Seize the freakin’ day.

3 11 2007

In this presentation from the 2002 TED Conference, science journalist Stephen Petranek lists the 10 most likely ways the world could end suddenly. That sounds depressing, but there are things we can do about most of them. And we can always, um, colonize another planet.

Anyway, this is a good reminder to live life to its fullest—now.


Happy Halloween!

31 10 2007

Upright Candy Corn

Dear Autumn: Move on.

30 10 2007

Yellow Leaves
I’ve been sick for several days now—since Thursday, I guess. And I know what to blame: autumn. I get sick about this time every year. Actually, I usually get sick a couple of weeks earlier, but autumn started out pretty warm this year in Philly. I’ve finally succumbed. I’ve got the congestion, the sore throat, the fever and chills, the all-out exhaustion. Egad.

So, no, I’m not a fan of autumn. You shouldn’t be, either.

My October illness isn’t my only tradition for early autumn. Another tradition is that I reprint the grumpy memo to autumn that I first wrote several years ago. It pretty much sums up what I’m thinking today.

TO: Autumn Lovers
: Getting (you) in touch with reality
DATE: October 30, 2007

It has come to my attention that many of you claim that autumn is the best time of year. Every day, it seems, I hear co-workers or fellow commuters saying that autumn is their favorite season. A common theme of your comments is that you thrilled to summer as a kid but that you love fall more and more as you get older. You go on and on about football, the new chill in the air, the yellows and the rusts in the leaves, and Thanksgiving.

I want to call your attention to some other things, though. There’s that tickle in the back of your throat. The way you’re so congested that you can only breathe through your open mouth. There’s that cough that makes you sound like Typhoid Mary. The way you can’t decide whether to turn the air conditioner or the heater on. I want to call your attention to the way you’re feeling right now. To the way you’re alternately chilled and feverish. I want to call your attention to your sudden need to have cough syrup right there on your desk.

Yes, friends, I want you to realize that the congestion and the horrible, unending hack-ack-acking cough (and, really, can you just keep that away from me, please?), well, they go right along with those rusty leaves and that chill in the air. The reason you feel so crappy right now is directly attributable to the change in the season. Your body is trying to figure out how to cope, but the weather just won’t cooperate. It’s warm one day, cold the next. It’s cool in the morning, almost downright hot in the afternoon.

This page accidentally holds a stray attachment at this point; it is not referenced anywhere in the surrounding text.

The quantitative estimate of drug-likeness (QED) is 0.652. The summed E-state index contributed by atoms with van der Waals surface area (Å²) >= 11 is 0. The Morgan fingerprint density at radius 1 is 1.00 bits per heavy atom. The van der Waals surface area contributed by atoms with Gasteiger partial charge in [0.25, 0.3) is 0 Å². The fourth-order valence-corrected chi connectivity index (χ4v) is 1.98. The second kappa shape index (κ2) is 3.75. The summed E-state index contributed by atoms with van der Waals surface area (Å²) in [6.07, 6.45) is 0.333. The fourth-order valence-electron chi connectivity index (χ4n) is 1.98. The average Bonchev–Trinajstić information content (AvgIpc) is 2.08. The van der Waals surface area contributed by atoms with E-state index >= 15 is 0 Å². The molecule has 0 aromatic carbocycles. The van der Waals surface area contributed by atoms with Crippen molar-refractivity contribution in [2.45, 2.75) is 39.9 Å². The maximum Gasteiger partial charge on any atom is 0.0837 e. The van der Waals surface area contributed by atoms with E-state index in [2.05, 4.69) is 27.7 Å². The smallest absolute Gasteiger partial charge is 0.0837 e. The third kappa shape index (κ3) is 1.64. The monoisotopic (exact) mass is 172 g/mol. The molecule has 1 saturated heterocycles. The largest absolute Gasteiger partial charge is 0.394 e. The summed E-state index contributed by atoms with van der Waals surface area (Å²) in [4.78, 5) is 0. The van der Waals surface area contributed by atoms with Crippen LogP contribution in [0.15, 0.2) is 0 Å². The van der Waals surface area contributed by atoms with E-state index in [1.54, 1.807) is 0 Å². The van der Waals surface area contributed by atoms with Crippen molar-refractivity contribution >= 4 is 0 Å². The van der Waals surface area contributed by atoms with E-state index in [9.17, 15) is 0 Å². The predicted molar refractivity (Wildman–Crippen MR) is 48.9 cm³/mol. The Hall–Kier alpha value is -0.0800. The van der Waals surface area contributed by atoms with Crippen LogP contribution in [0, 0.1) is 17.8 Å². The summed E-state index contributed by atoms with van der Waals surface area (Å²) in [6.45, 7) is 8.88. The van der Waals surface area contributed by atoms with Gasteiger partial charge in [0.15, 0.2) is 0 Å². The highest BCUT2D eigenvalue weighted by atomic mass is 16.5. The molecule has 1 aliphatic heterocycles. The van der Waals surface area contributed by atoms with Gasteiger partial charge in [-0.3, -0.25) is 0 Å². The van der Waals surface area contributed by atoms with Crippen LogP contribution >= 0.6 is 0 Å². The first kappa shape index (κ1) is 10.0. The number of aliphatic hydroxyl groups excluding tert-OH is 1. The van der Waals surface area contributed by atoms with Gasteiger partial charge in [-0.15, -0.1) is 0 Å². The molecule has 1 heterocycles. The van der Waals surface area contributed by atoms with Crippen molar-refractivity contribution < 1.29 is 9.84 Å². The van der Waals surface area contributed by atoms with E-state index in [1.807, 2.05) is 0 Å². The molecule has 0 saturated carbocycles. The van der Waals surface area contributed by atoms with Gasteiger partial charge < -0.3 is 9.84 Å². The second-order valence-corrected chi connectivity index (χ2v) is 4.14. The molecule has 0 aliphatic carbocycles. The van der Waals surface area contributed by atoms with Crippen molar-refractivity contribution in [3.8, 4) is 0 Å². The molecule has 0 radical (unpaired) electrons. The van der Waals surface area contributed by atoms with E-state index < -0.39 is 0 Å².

Your so-called favorite season is making you sick.

P.S. If there’s any justice, I’ll win the lottery soon and move to New Orleans or Key West or San Diego or Honolulu. There, I’ll enjoy the sameness of all those warm days strung one against the other, from January to December. You’ll be welcome to visit, so long as you promise not to go on and on about how you enjoy that chill in the October air. Ugh.

Please send NyQuil.

Free Burma

4 10 2007

Free Burma!

Ahoy, me hearties!

19 09 2007


It’s Talk Like a Pirate Day. Where be me treasure?! Arrrghhhh!

(Also, check out the International Talk Like a Pirate Day website, which has some helpful advice about how to pick up a pirate. “Ya know, darlin’, I’m 97 percent chum free.”)

Update: There was actually a man dressed like a pirate on my morning train.  I especially appreciated the scarf decorated with tiny skulls-and-crossbones.

Longwood Gardens

3 09 2007

Lily Pads
On our final day together, the Jag took me to Longwood Gardens in southeast Pennsylvania’s Brandywine Valley. Longwood is one of the nation’s premier botanical gardens, and it recently celebrated its 100th anniversary. Longwood was built by Pierre S. du Pont, who, of course, had loads of money—and was interested in trees, fountains, and pipe organs. (You weren’t expecting that last one, huh?) All those interests show in the 1000+ acres of gardens.

I especially enjoy visiting the Conservatory. (Mandatory Clue reference: Professor Plum did it in the Conservatory with the rope.) The Conservatory consists of four acres of greenhouses, showing all manner of flora that wouldn’t normally grow in the mid-Atlantic states. I’m particularly fond of the Silver Garden, the Banana Room, and the Palm House.

The Banana Room and the Palm House contain just what you’d expect. The Silver Garden contains plants of all sorts of dusty green and gray hues. They’re mostly cacti and other succulents, and the subdued coloring is just one feature that helps them survive in difficult terrain. I’m drawn to these plants—to their spines and prickliness, their otherworldly shapes, their general non-leafiness. Let’s face it: I like whatever’s different.

I’m also drawn to the waterlily ponds at the Conservatory. Some of the waterlilies, especially those from the Amazon, are several feet in diameter. Once again, I’m drawn to the extremes. (Hmm, this trip to Longwood Gardens seems to have put some of my quirks in focus.) Anyway, at one of the waterlily ponds, I saw a tiny, gorgeous yellow-green frog. His startlingly loud croak got my attention, but he really blended into his surroundings. When he made nose, his throat expanded incredibly.

Longwood is a sort of odd mix of the natural and the man-made. (Who’d build a Banana Room in southeastern Pennsylvania?) I’m drawn to the plants, but put off sometimes by the Versailles-quality grooming. (Is it just me, or are topiary gardens actually obscene?) I had fun today, though. I enjoyed walking around for three or four hours, getting some sun, being the intrepid explorer of a manicured setting.

Happy Labor Day!

3 09 2007

Construction Worker